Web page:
Living with credit, Protecting yourself

My new BFF who fraudulently opened an authorized user card on my account

Sally Herigstad

When I worry about identity theft, I’m likely to worry about someone stealing my cards and going on a spending spree with them. Or maybe someone would open a new account, using my name and Social Security number. Recently, however, I became the victim of identity theft with a slightly different twist.

Instead of opening or using credit in my name, an ID thief simply called Bank of America, convinced the representative that she was actually me (according to the bank), and had them add her as an authorized user under her real name. Then, to make sure she got her new card, and no doubt to prevent us from seeing our statement, she changed our account mailing address.

I wouldn’t have believed it would be so easy for someone I’ve never met or heard of to add herself to my account and change our mailing address at the same time.

Fortunately, after creating the card, a representative at Bank of America decided to call my husband Gary to see if we really have a relative or new BFF named Khadeeja Musa, and that we intended to add her to our account. Also, the representative wondered, did we move from Washington state to New Jersey? No, and no.

You would think the follow-up talk with Bank of America would be the end of this story. Not quite.

After the representative changed our address back to Washington, and because our security had been breached, he sent us new Visa cards. One glitch, however. He forgot to remove the impostor from our account. We received not two shiny new credit cards, but three – including one for Khadeeja!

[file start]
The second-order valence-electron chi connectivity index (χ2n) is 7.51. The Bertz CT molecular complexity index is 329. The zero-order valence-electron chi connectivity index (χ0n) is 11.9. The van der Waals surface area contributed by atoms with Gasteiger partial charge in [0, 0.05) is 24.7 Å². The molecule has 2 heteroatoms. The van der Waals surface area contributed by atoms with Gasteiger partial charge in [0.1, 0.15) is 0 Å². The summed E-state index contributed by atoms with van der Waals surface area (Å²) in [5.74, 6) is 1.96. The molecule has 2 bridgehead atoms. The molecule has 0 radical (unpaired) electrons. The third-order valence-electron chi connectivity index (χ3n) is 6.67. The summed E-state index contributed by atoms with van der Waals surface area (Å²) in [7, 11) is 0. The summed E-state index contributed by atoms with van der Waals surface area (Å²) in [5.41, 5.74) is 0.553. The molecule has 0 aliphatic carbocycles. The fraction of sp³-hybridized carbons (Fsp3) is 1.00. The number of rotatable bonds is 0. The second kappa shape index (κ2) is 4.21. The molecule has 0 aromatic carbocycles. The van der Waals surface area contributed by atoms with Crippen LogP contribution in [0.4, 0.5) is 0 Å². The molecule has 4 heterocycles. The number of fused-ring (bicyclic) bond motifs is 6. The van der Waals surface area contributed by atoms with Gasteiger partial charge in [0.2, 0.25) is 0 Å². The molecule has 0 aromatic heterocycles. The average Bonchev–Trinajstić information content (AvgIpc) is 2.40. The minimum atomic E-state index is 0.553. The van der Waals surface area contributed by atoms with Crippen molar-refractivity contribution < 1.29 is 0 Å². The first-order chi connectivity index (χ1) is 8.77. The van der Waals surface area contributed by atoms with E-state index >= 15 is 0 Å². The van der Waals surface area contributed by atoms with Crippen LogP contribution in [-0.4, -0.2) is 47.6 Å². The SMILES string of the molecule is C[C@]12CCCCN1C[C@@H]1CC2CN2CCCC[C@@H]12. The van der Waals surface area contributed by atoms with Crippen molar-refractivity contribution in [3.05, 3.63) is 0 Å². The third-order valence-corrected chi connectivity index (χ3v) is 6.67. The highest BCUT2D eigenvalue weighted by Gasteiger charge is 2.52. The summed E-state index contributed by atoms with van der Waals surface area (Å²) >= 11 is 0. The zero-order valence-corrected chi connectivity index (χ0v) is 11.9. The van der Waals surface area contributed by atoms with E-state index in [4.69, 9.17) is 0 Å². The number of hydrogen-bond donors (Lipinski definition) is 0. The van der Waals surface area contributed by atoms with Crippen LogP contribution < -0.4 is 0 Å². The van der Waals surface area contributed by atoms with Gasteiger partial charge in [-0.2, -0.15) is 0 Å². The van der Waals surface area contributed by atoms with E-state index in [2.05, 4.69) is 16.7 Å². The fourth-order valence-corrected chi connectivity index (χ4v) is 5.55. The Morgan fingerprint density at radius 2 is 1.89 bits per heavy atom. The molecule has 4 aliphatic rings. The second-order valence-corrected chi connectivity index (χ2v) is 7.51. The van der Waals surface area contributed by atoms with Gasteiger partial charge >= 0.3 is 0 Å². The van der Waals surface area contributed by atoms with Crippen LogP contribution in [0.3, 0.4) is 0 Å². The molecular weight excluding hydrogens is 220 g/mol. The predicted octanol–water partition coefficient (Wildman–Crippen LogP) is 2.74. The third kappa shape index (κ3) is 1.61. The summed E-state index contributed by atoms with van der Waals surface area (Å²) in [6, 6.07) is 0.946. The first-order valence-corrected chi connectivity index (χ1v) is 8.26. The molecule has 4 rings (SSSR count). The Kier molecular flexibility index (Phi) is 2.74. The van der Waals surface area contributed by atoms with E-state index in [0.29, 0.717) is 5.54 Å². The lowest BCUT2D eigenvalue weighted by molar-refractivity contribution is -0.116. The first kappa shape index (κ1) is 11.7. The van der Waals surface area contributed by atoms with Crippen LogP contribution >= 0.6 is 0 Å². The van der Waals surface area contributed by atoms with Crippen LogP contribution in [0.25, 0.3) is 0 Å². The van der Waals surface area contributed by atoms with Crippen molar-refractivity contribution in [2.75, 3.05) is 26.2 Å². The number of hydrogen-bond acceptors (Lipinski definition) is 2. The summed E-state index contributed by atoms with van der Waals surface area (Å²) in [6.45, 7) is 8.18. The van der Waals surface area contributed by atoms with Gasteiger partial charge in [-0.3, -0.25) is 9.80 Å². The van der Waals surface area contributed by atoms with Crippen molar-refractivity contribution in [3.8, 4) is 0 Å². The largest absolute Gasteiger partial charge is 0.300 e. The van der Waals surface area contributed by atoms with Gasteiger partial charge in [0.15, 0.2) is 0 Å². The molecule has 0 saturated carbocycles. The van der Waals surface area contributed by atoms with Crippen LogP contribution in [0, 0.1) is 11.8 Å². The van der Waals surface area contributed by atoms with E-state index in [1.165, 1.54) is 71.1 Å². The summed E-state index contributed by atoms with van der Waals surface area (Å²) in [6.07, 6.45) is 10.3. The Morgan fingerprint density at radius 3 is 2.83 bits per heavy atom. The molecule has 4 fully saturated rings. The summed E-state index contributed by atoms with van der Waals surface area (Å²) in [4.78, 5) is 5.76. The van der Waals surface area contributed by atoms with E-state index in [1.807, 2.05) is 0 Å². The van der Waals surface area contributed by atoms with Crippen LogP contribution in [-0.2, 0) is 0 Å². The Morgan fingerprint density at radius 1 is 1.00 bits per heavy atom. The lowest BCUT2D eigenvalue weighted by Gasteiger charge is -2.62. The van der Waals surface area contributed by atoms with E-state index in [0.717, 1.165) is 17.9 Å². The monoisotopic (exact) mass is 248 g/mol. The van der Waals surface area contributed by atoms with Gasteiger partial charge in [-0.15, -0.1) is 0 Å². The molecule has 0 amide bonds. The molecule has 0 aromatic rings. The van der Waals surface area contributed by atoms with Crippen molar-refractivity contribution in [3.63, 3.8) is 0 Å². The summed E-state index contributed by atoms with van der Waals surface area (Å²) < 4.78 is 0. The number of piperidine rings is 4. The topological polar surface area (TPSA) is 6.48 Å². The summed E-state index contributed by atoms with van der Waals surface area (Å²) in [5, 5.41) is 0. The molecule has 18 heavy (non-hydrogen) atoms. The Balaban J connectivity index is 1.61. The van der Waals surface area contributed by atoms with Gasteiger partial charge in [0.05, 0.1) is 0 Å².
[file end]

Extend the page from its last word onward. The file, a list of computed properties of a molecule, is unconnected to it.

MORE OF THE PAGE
One clue to this case, in our opinion, is that it began two weeks after Gary applied for a new airline card while on a flight. We’ll never know if someone looked over his shoulder as he filled out the paper form, or if the application was not kept secure after he handed it to a flight attendant.

Either way, next time Gary wants to open a credit card account, he won’t be doing it on an airplane.

Since discovering this fraud on our account, we have taken steps to keep Khadeeja or any other thief from accessing our accounts. (If she has my information, who else does?)

I have been checking my credit card account online every few days. So far, nothing out of line has been purchased. Ironically, because there are no fraudulent charges, we are told that law enforcement does not consider this to be a case of theft.

We now have fraud alerts on both our credit reports. It will be much harder the next time this person tries to impersonate me and add a new name to my account.

We are considering closing some accounts to simplify our lives. I can see how having too many accounts makes it so much easier for someone to get away with something. I can only keep a close eye on so much.

I wish I knew what information of mine this Khadeeja has that made it possible for her to talk Bank of America into adding her as a card user. I don’t always find it that easy to log in to a bank, or to convince a phone representative to talk to me. Maybe Khadeeja knows more of my information than I do.

What if Bank of America hadn’t had second thoughts about my new authorized user and called us? What if the card was actually used, and we got lazy and didn’t notice her charges?

I’m keeping Khadeeja’s card, as a reminder of how vulnerable we can be, and that we should always be vigilant about protecting our privacy and credit from thieves.

See related: Fraud alerts: Your credit’s first (and free) layer of security, Why you should file a police report for card fraud

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